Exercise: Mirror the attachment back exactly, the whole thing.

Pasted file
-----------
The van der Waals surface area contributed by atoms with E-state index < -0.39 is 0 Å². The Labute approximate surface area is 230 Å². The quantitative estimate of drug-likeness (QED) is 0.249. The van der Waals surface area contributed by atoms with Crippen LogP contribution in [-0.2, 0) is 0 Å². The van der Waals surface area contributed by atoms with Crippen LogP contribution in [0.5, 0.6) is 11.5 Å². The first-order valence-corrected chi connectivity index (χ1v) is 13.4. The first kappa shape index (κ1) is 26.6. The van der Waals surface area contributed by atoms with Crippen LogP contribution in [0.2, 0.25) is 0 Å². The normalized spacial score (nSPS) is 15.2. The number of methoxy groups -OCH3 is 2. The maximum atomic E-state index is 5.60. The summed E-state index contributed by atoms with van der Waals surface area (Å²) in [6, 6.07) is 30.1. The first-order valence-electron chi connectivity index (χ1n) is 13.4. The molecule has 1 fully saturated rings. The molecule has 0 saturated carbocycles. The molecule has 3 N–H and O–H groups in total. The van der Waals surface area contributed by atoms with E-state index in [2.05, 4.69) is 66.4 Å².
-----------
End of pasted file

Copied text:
The van der Waals surface area contributed by atoms with E-state index < -0.39 is 0 Å². The Labute approximate surface area is 230 Å². The quantitative estimate of drug-likeness (QED) is 0.249. The van der Waals surface area contributed by atoms with Crippen LogP contribution in [-0.2, 0) is 0 Å². The van der Waals surface area contributed by atoms with Crippen LogP contribution in [0.5, 0.6) is 11.5 Å². The first-order valence-corrected chi connectivity index (χ1v) is 13.4. The first kappa shape index (κ1) is 26.6. The van der Waals surface area contributed by atoms with Crippen LogP contribution in [0.2, 0.25) is 0 Å². The normalized spacial score (nSPS) is 15.2. The number of methoxy groups -OCH3 is 2. The maximum atomic E-state index is 5.60. The summed E-state index contributed by atoms with van der Waals surface area (Å²) in [6, 6.07) is 30.1. The first-order valence-electron chi connectivity index (χ1n) is 13.4. The molecule has 1 fully saturated rings. The molecule has 0 saturated carbocycles. The molecule has 3 N–H and O–H groups in total. The van der Waals surface area contributed by atoms with E-state index in [2.05, 4.69) is 66.4 Å².